RitaMorgan Sat 03-Sep-11 23:11:56

Foremilk is really just the name for the more watery milk at the beginning of a feed - as the breast empties the milk gets fattier, so a baby feeding from a empty breast gets more fat. There's only 1 kind of milk being produced.

Pumping a lot/early on can mess up your supply though and mean you produce more than the baby needs - this can leave your breasts engorged which can make it harder for the baby to latch (and leaves you open to mastitis). Best to avoid expressing until breastfeeding is well established.

SeniorWrangler Sat 03-Sep-11 23:12:40

That is less of a problem than good nipple care, tbh. Breast care has to be paramount otherwise nothing else will work in the medium term. A bit of extra foremilk isn't an issue, especially if most of what you are doing is feeding without a bottle and only reverting to pumping to save your nipples a bit in emergencies.

SeniorWrangler Sat 03-Sep-11 23:14:15

I think it's good to express a bit while you get to grips with latching and so on, to avoid cracked nipples and mastitis if you are finding things hard.

SeniorWrangler Sat 03-Sep-11 23:15:28

Even if the latch is good, sometimes nipples can get sore if you are not careful with them. Later they toughen up a bit.

organiccarrotcake Sun 04-Sep-11 09:21:46

OP, if your first child had a tongue tie, your second is more likely to have it (compared to there being no family history) so it's worth being prepared. You might consider getting Milk Matters to look at your son's tongue (they do a service by email here: milkmatters.org.uk/international-service-tongue-tie-talk/).

If your son does have a tongue tie you can consider what to do - whether to have it released - and also be prepared for it possibly happening this time round, too. Can you find out locally who can reliably diagnose and snip tongue ties just in case?

Best of luck smile

JoyceBarnaby Sun 04-Sep-11 10:31:27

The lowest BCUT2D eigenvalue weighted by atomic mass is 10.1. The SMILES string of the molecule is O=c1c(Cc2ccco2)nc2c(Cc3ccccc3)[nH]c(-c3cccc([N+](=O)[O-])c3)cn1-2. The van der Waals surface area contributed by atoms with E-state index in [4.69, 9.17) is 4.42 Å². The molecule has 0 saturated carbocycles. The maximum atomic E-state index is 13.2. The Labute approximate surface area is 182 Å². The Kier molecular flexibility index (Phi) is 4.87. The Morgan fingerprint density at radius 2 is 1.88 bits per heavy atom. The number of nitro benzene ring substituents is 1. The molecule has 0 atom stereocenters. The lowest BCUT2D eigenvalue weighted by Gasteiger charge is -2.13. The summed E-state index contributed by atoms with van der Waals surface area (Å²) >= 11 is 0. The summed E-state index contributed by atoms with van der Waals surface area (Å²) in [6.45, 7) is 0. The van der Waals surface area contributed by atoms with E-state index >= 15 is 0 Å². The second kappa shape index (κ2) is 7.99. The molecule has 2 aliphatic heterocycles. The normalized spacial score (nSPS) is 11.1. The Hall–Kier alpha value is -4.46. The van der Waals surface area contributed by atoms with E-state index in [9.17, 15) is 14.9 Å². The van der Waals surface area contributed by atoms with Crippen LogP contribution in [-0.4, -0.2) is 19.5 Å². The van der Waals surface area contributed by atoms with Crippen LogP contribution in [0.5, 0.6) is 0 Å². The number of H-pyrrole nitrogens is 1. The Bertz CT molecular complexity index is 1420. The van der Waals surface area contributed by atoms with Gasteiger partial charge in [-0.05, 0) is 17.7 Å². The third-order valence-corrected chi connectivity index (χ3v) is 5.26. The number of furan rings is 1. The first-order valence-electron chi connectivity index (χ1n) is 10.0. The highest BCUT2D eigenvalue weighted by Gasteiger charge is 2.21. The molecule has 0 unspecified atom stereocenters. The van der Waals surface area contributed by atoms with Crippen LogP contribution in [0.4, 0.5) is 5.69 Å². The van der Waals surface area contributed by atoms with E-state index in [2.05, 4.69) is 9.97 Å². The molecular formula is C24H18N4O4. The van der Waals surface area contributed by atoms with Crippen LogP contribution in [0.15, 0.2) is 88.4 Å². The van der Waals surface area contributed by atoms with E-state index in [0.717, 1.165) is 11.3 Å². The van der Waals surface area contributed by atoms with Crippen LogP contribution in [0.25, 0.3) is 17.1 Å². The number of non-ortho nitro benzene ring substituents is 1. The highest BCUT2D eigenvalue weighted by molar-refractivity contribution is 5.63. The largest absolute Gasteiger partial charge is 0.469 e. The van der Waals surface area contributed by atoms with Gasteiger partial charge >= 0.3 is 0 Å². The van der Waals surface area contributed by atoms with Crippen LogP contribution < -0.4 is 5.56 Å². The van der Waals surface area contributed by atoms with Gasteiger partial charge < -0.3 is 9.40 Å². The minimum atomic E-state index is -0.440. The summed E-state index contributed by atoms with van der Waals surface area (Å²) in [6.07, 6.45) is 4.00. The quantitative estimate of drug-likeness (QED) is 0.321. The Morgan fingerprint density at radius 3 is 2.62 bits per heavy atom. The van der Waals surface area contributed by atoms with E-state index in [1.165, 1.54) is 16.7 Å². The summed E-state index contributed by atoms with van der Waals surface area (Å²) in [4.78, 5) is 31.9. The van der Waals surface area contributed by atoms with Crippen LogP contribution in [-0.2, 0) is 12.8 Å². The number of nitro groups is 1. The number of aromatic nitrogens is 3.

I'd just like to pick up on one thing you said - that you hadn't discovered MN last time. Well, MN isn't the only thing you'll have discovered since last time. BFing might not have gone according to plan, but don't underestimate how much you've learnt about babies, BFing and being a mum. From being prepared for sleepless nights to knowing where to get the right advice and help, you ARE more prepared this time and you have experience that you just can't have first time round. Every baby is different and you are very wise to ask for advice prior to the birth, but try to have some confidence in yourself, too. I found it easier to follow my instincts with DC2 and that's invaluable.

startail Sun 04-Sep-11 10:46:01

No! DD1 was a nightmare to feed hadn't a clue, was never really exclusively BF and we gave up even mixed feeding at 5 months. She would throw a bigger tantrum at being offered breast milk than she ever dis as a toddler.
DD2 was a delight. The second time I offered her a feed it was clear she knew exactly what to do. Yes I got sore breasts and mastitis, but she feed through them no bother. BF is just utterly instinctive to her. She knew how to feed when she got teeth, what age to stop night feeds to keep mum sane, only to ask in private when she was bigger and how to not feed for a few days but return before the milk ran out. She feed well past school age. Of course being her sisters opposite, she would throw tantrums at the sight of a bottle and never Leary to use one.

startail Sun 04-Sep-11 10:46:55

Learnt blush

happysmellyfeet Sun 04-Sep-11 13:09:15

Gosh - THANK YOU EVERYONE! Just got a bit teary with all this sympathy and helpful comments.
My new mw thinks it might have had a lot to do with the birth last time (v high dose oxytocin for over 12 hours then emcs) but I am trying not to get too hung up on that pov as who knows what is going to happen this time round!